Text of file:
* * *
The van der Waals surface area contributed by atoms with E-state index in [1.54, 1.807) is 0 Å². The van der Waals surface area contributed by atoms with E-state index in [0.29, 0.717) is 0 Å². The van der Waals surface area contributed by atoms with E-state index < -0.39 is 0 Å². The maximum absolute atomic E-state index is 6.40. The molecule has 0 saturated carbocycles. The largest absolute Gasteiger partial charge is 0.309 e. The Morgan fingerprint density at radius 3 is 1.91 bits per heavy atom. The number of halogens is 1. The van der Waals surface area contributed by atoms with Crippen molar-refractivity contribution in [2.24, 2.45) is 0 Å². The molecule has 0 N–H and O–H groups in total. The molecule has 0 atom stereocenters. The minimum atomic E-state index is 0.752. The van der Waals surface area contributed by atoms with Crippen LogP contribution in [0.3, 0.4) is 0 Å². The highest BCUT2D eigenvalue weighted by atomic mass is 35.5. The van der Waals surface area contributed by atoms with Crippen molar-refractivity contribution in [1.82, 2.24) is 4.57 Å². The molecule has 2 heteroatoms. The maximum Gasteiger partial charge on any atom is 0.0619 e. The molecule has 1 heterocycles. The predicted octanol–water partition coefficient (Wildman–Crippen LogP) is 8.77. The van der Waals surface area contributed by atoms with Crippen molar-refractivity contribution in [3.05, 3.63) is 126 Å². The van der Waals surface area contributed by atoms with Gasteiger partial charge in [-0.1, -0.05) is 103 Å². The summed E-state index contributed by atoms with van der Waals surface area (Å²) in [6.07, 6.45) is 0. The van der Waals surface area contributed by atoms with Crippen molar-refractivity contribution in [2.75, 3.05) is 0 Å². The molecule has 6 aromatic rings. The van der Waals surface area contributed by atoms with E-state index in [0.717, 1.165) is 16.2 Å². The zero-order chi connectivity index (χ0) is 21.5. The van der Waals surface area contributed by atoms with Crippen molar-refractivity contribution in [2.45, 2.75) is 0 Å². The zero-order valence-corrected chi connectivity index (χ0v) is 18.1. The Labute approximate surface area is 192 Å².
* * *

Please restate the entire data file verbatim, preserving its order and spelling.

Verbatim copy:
The van der Waals surface area contributed by atoms with E-state index in [1.54, 1.807) is 0 Å². The van der Waals surface area contributed by atoms with E-state index in [0.29, 0.717) is 0 Å². The van der Waals surface area contributed by atoms with E-state index < -0.39 is 0 Å². The maximum absolute atomic E-state index is 6.40. The molecule has 0 saturated carbocycles. The largest absolute Gasteiger partial charge is 0.309 e. The Morgan fingerprint density at radius 3 is 1.91 bits per heavy atom. The number of halogens is 1. The van der Waals surface area contributed by atoms with Crippen molar-refractivity contribution in [2.24, 2.45) is 0 Å². The molecule has 0 N–H and O–H groups in total. The molecule has 0 atom stereocenters. The minimum atomic E-state index is 0.752. The van der Waals surface area contributed by atoms with Crippen LogP contribution in [0.3, 0.4) is 0 Å². The highest BCUT2D eigenvalue weighted by atomic mass is 35.5. The van der Waals surface area contributed by atoms with Crippen molar-refractivity contribution in [1.82, 2.24) is 4.57 Å². The molecule has 2 heteroatoms. The maximum Gasteiger partial charge on any atom is 0.0619 e. The molecule has 1 heterocycles. The predicted octanol–water partition coefficient (Wildman–Crippen LogP) is 8.77. The van der Waals surface area contributed by atoms with Crippen molar-refractivity contribution in [3.05, 3.63) is 126 Å². The van der Waals surface area contributed by atoms with Gasteiger partial charge in [-0.1, -0.05) is 103 Å². The summed E-state index contributed by atoms with van der Waals surface area (Å²) in [6.07, 6.45) is 0. The van der Waals surface area contributed by atoms with Crippen molar-refractivity contribution in [2.75, 3.05) is 0 Å². The molecule has 6 aromatic rings. The van der Waals surface area contributed by atoms with E-state index in [0.717, 1.165) is 16.2 Å². The zero-order chi connectivity index (χ0) is 21.5. The van der Waals surface area contributed by atoms with Crippen molar-refractivity contribution in [2.45, 2.75) is 0 Å². The zero-order valence-corrected chi connectivity index (χ0v) is 18.1. The Labute approximate surface area is 192 Å².